ON MY MIND
Ksenia Sobchak's announcement that she will run for president next year is dominating the conversation among Russia watchers today.
On today's Daily Vertical, I give my initial take, arguing that even if Sobchak's candidacy is a Kremlin-sanctioned ploy to create the appearance of a legitimate election, it also carries big risks as well.
I also don't rule out that Sobchak is probably playing her own game, even if she did cut a deal with the regime.
A few thoughts and data points jump out at me so far.
First, by framing her candidacy as a vote "against all" -- an option that was actually on the Russian ballot in the 1990s but was removed during Vladimir Putin's rule -- Sobchak is lowering the threshold for claiming a moral victory. She's, of course, not going to win and she knows it. But Russian elections are about the ritual, the optics, and the story. In her initial campaign video on her website (featured below), Sobchak makes a fairly compelling case for why this matters.
Second, by clearly saying that she would drop out of the race if Aleksei Navalny were allowed on the ballot (see video featured below), Sobchak is sending a pretty clear message that she does not want to be used as a foil against the opposition leader and anticorruption activist, who has been barred from running by the Kremlin.
Third, the dynamic between Navalny and Sobchak going forward will be fascinating -- and very telling -- to watch. If they act in tandem -- Sobchak on the inside and Navalny on the outside -- they could create a powerful force that could -- while not threatening Putin's reelection, which is a foregone conclusion -- severely damage the Kremlin's narrative and undermine the regime's legitimacy. If they operate at cross purposes, they will play right into the Kremlin's hands.
Next year's presidential election was already promising to be like nothing we've seen in the long Putin era. The rising discontent in society, the rise of a generation yearning for new political "products," and Navalny's unauthorized campaign from the sidelines already assured this. Sobchak's entry into the show makes it even more so.
Of course, Putin is going to "win" and the result is preordained. But this election is also about setting the stage for Russia beyond 2018.
IN THE NEWS
Ksenia Sobchak, the Russian socialite, TV personality, opposition activist, and daughter of a former St. Petersburg mayor, says she will run in Russia’s presidential election in March, a challenge to President Vladimir Putin, who is widely expected to run for reelection.
U.S. Attorney General Jeff Sessions insisted he answered truthfully when he earlier said that he had no contacts with "anyone connected to the Russian government" about the 2016 U.S. presidential election, although he acknowledged he had meetings with the Russian ambassador at the time.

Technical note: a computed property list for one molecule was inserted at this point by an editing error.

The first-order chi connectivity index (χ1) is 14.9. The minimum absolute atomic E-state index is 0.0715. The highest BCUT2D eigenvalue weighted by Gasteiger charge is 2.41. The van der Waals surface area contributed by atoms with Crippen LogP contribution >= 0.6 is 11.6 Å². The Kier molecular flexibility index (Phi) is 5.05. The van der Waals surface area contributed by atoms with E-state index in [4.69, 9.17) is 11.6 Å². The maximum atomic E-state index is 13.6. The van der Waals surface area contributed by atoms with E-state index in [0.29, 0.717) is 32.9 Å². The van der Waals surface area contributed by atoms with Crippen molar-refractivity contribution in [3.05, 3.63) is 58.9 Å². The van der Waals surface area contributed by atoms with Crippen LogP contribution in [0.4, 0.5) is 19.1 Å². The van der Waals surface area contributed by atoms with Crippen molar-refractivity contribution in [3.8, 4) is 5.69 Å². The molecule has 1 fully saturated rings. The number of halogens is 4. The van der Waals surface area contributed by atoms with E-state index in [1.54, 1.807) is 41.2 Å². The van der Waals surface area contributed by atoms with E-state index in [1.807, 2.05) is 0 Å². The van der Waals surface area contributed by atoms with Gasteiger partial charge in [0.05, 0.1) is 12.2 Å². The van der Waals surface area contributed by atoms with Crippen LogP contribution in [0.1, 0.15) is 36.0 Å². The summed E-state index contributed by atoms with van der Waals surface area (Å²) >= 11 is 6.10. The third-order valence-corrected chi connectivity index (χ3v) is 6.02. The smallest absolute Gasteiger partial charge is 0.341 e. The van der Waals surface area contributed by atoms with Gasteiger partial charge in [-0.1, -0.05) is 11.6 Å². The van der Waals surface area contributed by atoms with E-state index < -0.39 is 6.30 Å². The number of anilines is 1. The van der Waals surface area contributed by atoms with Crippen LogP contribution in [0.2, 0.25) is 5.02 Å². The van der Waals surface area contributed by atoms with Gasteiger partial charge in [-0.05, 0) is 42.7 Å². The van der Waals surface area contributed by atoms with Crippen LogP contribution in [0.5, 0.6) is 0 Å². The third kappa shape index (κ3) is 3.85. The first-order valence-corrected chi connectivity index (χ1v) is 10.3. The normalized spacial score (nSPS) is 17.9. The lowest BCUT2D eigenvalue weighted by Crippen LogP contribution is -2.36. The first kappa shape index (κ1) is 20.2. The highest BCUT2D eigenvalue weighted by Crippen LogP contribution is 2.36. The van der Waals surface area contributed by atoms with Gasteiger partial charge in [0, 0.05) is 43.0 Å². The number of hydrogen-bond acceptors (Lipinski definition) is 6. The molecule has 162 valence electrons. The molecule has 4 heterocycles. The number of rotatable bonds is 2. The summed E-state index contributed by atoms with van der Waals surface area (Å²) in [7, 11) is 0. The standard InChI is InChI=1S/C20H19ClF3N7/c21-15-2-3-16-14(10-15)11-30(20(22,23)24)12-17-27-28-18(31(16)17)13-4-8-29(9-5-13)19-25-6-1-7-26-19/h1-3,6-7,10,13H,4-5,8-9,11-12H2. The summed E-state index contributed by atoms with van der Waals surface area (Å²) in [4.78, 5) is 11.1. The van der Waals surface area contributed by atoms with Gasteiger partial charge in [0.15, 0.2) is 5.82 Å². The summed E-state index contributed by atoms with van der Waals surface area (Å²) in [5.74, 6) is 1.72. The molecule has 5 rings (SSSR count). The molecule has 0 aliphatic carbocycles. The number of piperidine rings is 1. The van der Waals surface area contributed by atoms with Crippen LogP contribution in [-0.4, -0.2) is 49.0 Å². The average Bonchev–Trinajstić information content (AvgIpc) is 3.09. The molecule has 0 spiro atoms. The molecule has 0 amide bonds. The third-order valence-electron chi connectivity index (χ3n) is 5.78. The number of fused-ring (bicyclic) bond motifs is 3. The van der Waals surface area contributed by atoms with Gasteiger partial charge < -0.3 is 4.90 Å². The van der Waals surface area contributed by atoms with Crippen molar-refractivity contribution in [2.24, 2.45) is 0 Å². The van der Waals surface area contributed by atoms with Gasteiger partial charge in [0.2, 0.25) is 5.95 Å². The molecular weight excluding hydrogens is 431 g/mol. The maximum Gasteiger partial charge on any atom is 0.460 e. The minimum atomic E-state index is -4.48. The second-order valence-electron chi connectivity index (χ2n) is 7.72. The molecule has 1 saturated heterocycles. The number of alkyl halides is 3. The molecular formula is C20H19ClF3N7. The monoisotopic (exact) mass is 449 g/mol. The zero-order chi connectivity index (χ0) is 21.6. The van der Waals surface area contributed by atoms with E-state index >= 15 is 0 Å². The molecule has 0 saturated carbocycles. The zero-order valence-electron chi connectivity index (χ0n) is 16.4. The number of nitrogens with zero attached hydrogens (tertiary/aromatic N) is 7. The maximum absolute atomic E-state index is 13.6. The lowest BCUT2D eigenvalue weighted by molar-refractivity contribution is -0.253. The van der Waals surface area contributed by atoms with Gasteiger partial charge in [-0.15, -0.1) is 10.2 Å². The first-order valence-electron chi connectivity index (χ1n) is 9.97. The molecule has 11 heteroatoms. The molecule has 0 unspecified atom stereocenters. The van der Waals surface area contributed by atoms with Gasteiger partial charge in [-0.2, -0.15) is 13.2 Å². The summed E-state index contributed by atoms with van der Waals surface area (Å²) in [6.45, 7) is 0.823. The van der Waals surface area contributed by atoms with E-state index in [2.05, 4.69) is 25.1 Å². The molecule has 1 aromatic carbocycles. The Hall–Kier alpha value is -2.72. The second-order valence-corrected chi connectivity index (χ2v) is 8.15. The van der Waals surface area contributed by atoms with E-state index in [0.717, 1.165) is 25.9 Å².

Russian state-owned oil giant Rosneft says it has signed a production-sharing agreement with Iraq’s autonomous Kurdistan region worth up to $400 million.
Ukraine's parliament is set to consider changes to the immunity of lawmakers and the electoral law amid demands from protesters camped in front of the legislature to clamp down on corruption.
Five people were killed after a car plowed into a crowd of pedestrians in Kharkiv, Ukraine's Interior Ministry said in a statement that cited traffic-safety violations rather than an extremist plot or terrorist link.
WHAT I'M READING
Enter Candidate Sobchak
Former reality TV star and opposition pundit Ksenia Sobchak announces she will run for president on Dozhd-TV.
But adds that she would withdraw her candidacy if Aleksei Navalny were allowed on the ballot.
And launches her campaign website, on which she explains that by casting a ballot for her, voters can demonstrate their dissatisfaction with all the other candidates.
Meduza looks at the factors influencing Sobchak's decision and who will comprise her campaign team.
Opposition journalist Oleg Kashin gives his take on Sobchak in Republic.ru.
Newsru.com looks at suspicions that Sobchak cut a deal with the Kremlin.
And Mark Galeotti of the Institute of International Relations in Prague weighs in with a video commentary on what Sobchak's candidacy means.
Aleksei Gorbachev has a piece in Nezavisimaya Gazeta arguing that the Kremlin is in the process of reviving and rejuvenating the party A Just Russia as part of a renewed effort to establish a managed two-party system
The Czech Front
Coda has a piece on efforts to combat Russian disinformation in the Czech Republic's parliamentary elections.
Chatham House Report On Ukraine
Another Azerbaijani Journalist In Peril -- This Time In Ukraine
Eurasianet looks at the plight of opposition Azerbaijani journalist Fikret Huseynli, who is facing extradition from Ukraine.
Russia's Lost Economic Chance
Sergei Aleksashenko, a former deputy Russian finance minister and deputy Central Bank head, has an op-ed in The Moscow Times on why Russia was unable to transform the Soviet economy.